To Innovation - Breaking Politics, Economics, Crypto & IT News

learn more
Reporting from Watford, UK and LA, US since 1996
learn more

John McAfee death was a suicide, autopsy confifms

John McAfee's relatives will finally bury him now

Bitcoin hashrate once again reaches all time high

All miners are running at full scale

04.May.20 8:51 AM
By Shawn Highstraw


Bitcoin hashrate once again reaches all time high
There is more computer power than ever mining bitcoin (BTC). The hash rate has reached a new peak. According to data from Glassnode, the hashrate is currently higher than ever.

The hashrate measures how powerful the hardware is for mining bitcoin. Hashrate indicates how many times the "hash function" can be calculated in one second by mining hardware.

The total hashrate is and remains an estimate based on past figures. That is why different parties publish different numbers, it depends on which method they use to get the statistics.

Miners provide as much computer power as possible to make the most of a block. Something remarkable happened earlier this month: Bitcoin miners found 16 blocks in over an hour, normally there are 6.

The graph above clearly shows that the hashrate has been on the rise for some time. It is not the first time the hashrate has broken a record this year.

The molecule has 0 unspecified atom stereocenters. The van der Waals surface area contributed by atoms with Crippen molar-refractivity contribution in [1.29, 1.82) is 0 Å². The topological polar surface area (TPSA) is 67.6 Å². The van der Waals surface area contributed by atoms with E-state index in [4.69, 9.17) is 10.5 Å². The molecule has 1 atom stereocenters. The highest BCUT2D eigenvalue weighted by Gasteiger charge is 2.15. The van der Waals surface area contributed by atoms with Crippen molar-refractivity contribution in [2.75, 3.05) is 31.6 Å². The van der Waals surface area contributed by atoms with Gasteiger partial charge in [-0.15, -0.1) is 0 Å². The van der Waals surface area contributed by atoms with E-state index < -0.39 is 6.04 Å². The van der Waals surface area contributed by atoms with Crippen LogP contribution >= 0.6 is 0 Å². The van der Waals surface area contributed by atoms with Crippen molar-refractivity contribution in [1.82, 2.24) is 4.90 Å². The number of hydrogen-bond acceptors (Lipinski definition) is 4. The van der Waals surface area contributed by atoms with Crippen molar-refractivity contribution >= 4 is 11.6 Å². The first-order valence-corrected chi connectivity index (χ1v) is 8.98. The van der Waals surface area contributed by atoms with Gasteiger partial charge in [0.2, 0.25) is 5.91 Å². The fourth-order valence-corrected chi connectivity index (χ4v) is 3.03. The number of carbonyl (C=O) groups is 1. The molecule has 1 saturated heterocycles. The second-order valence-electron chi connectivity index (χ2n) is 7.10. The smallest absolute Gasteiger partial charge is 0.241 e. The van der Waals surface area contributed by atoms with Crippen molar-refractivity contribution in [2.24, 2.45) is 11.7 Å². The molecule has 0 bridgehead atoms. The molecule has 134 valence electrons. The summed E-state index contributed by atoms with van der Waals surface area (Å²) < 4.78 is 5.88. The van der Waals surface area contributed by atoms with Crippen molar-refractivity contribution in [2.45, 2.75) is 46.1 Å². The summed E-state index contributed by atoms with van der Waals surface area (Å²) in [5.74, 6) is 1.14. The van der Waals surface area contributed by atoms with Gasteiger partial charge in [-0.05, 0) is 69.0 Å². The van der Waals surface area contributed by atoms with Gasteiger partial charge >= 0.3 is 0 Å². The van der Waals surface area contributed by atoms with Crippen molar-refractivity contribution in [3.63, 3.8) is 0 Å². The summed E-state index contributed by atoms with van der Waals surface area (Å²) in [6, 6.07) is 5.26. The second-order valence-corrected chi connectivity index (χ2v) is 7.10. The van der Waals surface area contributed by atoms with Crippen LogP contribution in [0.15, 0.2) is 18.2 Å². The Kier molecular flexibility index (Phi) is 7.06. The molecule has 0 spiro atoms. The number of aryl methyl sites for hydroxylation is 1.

At the peak of BTC's price (late 2017, early 2018), the hashrate was a lot lower. Competition for new bitcoin is increasing.

It is not the case that all kinds of energy companies or other entrepreneurs switch to mining bitcoin. We do see more and more new players entering the field. For example, there is a power plant in New York that has already sold 30% of their energy for bitcoin mining.

There are also initiatives to prevent energy acceleration at oil companies. Bitcoin podcaster Marty Bent (still) provides solutions on a small scale to convert by-products into energy for bitcoin mining.

The battle will be even more intense this month: miners will soon be able to earn "only" 6.25 BTC per block, which is now 12.5 BTC. This phenomenon is called bitcoin halving. Every four years (210,000 blocks), the influx of new bitcoin cuts in half.

Back to the list

Related Information: